Talking 'Bout My Reputation
When good security monitoring means not believing everything you're told
Imagine it's next year. OK, imagine a few years from now -- probably not as soon as some might hope -- when we all have monitoring systems that can automatically react based on a number of conditions. And let's say that some of these conditions are based on the output of threat intelligence feeds.
Threat intelligence feeds are growing in number almost daily. Nearly every IDS/IPS, anti-malware, and firewall vendor has one: It starts within the company's own research lab, and then the research is productized, first for direct consumption by its own offerings, and then perhaps for integration with other vendors. SIEM and analytics vendors can either consume externally generated threat intelligence data, or put their own together based on whatever data the customer is collecting. And finally, there are dedicated threat intelligence vendors that build extensive sensor and honeypot networks and use their own proprietary analysis to build a feed. Some vendors collect data; One forensics tool I know uses as many as 96 sources of intelligence feeds for its dashboard.
More Security Insights
- The 12 Critical Questions You Need To Ask When Choosing an AD Bridge Solution
- A New Set of Network Security Challenges
One large component of intelligence feeds is an overall score for any given entity that is tracked, usually an IP address or range. These might be further tagged by geolocation, industry of the registered owner of the range, and so on, but, in general, the fundamental attribute is an IP address. If bad activity is seen to come from a particular address -- for example, being part of a botnet -- the IP is given a "worse" reputation score. And in an ideal world, any prevention system that used this reputation data would be able to react automatically, for example, by blocking access or alerting a human somewhere.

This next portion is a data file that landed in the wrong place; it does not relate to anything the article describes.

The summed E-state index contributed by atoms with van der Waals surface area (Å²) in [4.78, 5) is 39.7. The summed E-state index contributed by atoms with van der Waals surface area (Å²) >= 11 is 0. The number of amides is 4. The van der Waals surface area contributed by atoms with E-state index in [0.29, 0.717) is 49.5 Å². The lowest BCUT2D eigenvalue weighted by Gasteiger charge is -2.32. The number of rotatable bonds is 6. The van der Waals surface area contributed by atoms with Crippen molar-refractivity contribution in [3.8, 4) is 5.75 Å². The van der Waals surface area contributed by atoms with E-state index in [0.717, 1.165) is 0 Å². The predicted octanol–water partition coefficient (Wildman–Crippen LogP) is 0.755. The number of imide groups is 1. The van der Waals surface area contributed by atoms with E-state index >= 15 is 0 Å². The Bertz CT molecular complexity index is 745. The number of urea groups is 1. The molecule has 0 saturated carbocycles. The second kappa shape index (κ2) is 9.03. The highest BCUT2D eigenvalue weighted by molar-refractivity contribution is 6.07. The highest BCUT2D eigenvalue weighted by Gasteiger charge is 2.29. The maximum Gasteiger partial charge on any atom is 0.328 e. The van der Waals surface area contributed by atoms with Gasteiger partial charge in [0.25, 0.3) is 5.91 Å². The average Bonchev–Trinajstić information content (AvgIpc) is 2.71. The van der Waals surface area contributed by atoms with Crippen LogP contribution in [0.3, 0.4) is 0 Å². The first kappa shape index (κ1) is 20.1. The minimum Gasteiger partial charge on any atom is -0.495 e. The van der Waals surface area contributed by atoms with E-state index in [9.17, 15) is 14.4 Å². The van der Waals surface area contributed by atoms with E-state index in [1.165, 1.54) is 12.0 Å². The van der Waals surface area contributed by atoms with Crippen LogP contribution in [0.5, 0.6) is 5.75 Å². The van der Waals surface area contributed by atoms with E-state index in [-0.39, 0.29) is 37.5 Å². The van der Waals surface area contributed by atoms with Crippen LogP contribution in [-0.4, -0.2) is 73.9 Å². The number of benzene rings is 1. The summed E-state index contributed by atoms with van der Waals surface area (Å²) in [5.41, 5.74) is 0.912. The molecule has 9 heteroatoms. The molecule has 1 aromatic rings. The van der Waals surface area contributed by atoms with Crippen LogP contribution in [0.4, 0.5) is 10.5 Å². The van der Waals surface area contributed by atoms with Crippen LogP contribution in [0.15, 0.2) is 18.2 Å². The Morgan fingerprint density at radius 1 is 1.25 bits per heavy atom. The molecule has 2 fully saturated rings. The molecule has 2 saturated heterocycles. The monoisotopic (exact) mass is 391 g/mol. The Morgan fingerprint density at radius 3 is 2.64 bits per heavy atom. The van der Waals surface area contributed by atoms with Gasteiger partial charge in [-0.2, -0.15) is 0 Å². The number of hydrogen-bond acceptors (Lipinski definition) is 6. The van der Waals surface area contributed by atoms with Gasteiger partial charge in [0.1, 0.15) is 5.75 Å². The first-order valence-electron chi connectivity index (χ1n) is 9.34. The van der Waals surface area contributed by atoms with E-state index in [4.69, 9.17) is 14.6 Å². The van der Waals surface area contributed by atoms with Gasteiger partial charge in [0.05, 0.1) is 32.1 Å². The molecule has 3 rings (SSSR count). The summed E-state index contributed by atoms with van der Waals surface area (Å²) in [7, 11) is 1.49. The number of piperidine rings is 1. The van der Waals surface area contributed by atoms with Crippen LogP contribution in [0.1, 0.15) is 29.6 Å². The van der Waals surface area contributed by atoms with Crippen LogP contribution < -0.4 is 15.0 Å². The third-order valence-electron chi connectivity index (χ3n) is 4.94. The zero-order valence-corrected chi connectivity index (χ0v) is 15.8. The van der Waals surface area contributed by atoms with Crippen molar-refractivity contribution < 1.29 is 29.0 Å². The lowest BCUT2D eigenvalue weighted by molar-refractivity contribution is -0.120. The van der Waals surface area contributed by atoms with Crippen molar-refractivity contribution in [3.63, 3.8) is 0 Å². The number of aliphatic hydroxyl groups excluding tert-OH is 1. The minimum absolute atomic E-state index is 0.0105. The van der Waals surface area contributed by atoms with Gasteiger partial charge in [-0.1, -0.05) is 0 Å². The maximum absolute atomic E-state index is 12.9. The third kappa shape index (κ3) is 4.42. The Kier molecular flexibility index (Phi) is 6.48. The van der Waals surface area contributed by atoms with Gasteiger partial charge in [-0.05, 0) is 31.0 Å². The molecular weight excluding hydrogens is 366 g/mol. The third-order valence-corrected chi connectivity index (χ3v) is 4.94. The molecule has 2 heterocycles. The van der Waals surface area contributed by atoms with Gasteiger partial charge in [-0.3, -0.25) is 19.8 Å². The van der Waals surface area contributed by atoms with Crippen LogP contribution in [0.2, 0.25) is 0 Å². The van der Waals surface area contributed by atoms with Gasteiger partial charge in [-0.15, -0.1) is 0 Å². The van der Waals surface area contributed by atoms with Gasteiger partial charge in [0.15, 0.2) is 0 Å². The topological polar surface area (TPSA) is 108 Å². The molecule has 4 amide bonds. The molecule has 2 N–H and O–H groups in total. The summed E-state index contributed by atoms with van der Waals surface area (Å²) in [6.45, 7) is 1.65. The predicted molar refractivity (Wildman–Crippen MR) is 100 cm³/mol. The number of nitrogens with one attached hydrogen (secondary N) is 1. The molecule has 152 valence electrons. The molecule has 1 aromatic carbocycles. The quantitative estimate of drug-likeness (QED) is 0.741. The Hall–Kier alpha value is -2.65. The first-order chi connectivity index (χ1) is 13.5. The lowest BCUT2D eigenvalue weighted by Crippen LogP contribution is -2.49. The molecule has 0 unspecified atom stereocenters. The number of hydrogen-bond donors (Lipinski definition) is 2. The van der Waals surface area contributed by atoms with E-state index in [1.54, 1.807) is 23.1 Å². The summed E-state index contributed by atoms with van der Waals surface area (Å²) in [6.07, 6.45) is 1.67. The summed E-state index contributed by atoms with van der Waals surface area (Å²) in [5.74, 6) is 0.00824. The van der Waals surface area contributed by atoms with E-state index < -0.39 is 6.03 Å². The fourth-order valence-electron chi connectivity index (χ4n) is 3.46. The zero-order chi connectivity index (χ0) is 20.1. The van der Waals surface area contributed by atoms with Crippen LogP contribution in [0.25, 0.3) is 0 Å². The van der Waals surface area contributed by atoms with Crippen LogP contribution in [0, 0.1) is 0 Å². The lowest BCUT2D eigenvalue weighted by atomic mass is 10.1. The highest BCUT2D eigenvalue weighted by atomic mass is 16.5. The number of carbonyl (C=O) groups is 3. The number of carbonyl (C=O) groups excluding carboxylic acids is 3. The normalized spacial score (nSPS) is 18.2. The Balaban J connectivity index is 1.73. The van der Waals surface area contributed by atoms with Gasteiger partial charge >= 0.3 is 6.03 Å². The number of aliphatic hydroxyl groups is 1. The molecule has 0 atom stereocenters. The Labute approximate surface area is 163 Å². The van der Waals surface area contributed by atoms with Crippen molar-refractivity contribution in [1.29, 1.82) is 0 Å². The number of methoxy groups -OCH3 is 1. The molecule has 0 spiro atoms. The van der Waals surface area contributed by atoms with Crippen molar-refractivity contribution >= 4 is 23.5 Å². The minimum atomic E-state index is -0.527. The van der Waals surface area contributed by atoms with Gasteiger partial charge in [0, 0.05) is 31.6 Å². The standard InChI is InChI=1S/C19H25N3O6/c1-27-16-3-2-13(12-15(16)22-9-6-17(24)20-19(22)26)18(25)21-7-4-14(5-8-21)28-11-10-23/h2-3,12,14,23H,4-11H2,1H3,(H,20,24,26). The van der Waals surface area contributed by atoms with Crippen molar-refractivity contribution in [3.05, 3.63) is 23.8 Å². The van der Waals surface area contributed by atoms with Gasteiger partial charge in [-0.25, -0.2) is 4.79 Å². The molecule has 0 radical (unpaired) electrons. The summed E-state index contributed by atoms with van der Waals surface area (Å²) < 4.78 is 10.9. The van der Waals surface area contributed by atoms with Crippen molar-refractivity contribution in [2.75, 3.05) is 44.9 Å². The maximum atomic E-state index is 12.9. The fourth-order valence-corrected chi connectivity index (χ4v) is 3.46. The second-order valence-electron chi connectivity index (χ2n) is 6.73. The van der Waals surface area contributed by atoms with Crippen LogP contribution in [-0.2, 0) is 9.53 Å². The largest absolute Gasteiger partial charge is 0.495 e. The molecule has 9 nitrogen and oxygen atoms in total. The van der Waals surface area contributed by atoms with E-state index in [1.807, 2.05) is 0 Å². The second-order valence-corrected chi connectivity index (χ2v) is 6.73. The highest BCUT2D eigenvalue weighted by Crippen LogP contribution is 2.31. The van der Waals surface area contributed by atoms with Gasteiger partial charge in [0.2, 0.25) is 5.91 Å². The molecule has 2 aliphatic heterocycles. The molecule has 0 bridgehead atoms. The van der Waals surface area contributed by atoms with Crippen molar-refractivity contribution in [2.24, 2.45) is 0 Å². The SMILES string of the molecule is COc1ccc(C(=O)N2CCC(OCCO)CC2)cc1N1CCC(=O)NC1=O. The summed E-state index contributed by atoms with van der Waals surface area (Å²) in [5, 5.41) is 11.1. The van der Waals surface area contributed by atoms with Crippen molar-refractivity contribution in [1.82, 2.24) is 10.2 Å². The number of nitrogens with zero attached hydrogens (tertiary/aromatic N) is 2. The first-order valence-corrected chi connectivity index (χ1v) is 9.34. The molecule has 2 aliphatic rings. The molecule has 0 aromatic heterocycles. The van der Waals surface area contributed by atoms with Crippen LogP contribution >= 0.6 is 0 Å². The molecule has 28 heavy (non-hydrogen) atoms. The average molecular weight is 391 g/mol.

There's just one problem: IP addresses do not directly correspond with the bad actors behind them. I can take my laptop, go to different locations and have different IPs assigned each time. I'm still the same actor, with the same laptop, but I can be coming from a hotspot in Peoria, an office network in San Francisco, my home network, or my brother's house. And each of those points of presence will have amassed a reputational score that has nothing to do with me. However, I can sure leave a trail of destruction behind me if I behave badly enough.
With great reputation ranking comes great responsibility. How quickly can you get off someone's blacklist after you clean up an infection on your network? I have seen organizations unable to send email for hours or days because they couldn't convince an anti-spam vendor quickly enough that there had been a mistake, or that they were really okay now. It's not necessarily a case of false positives; they might OK have been compromised, but that state existed only for a point in time, and the "bad bit" needed to be cleared.
So the more automatically you respond based on a rating score, the more quickly you need to be able to change that response based on new data. Otherwise, I can't think of anything easier than to create a denial of service attack by generating network traffic to damage a reputation. Why DoS someone directly when you can get scores of intelligence feeds to do it for you?
Call it a reflective reputation attack, or blacklisting by proxy. If enough networks start using the combination of intelligence feeds with automated blocking, it might be the next new form of harassment. If you know all of the factors that go into a rating score, can generate activity to manipulate them, and can spoof the target's IP range, you can at least tie your victim up in a form of bureaucracy while it gets its name cleared by each feed vendor in turn.
So the most important thing about this kind of monitoring is still how you identify and deal both with false-positives and temporary-positives. If you're going to rely on external, automated intelligence, then you need to make sure you keep some in-house intelligence available as well. Plan for failure, and plan for change.
Wendy Nather is Research Director of the Enterprise Security Practice at the independent analyst firm 451 Research. You can find her on Twitter as @451wendy.